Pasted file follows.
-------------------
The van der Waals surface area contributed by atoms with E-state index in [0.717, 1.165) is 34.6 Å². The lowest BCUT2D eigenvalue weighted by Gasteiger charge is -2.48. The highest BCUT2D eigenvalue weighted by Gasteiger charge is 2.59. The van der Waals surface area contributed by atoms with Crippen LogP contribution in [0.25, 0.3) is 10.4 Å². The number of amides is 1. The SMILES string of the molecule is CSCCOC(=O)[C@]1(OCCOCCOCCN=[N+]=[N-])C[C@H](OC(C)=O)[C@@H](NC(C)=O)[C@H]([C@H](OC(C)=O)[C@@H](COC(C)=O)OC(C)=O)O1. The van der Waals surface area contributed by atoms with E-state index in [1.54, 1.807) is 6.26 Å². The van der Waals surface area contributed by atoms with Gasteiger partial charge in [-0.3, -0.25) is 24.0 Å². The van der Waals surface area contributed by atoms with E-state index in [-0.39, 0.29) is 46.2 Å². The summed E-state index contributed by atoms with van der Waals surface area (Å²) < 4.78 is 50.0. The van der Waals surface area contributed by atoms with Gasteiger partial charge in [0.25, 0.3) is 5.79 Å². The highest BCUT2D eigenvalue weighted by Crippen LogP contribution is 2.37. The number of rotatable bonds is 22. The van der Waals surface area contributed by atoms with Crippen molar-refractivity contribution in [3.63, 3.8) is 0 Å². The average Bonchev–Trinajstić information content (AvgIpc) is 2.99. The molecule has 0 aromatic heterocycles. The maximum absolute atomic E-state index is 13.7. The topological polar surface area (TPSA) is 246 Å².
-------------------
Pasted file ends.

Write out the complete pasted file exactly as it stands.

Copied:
The van der Waals surface area contributed by atoms with E-state index in [0.717, 1.165) is 34.6 Å². The lowest BCUT2D eigenvalue weighted by Gasteiger charge is -2.48. The highest BCUT2D eigenvalue weighted by Gasteiger charge is 2.59. The van der Waals surface area contributed by atoms with Crippen LogP contribution in [0.25, 0.3) is 10.4 Å². The number of amides is 1. The SMILES string of the molecule is CSCCOC(=O)[C@]1(OCCOCCOCCN=[N+]=[N-])C[C@H](OC(C)=O)[C@@H](NC(C)=O)[C@H]([C@H](OC(C)=O)[C@@H](COC(C)=O)OC(C)=O)O1. The van der Waals surface area contributed by atoms with E-state index in [1.54, 1.807) is 6.26 Å². The van der Waals surface area contributed by atoms with Gasteiger partial charge in [-0.3, -0.25) is 24.0 Å². The van der Waals surface area contributed by atoms with E-state index in [-0.39, 0.29) is 46.2 Å². The summed E-state index contributed by atoms with van der Waals surface area (Å²) < 4.78 is 50.0. The van der Waals surface area contributed by atoms with Gasteiger partial charge in [0.25, 0.3) is 5.79 Å². The highest BCUT2D eigenvalue weighted by Crippen LogP contribution is 2.37. The number of rotatable bonds is 22. The van der Waals surface area contributed by atoms with Crippen molar-refractivity contribution in [3.63, 3.8) is 0 Å². The average Bonchev–Trinajstić information content (AvgIpc) is 2.99. The molecule has 0 aromatic heterocycles. The maximum absolute atomic E-state index is 13.7. The topological polar surface area (TPSA) is 246 Å².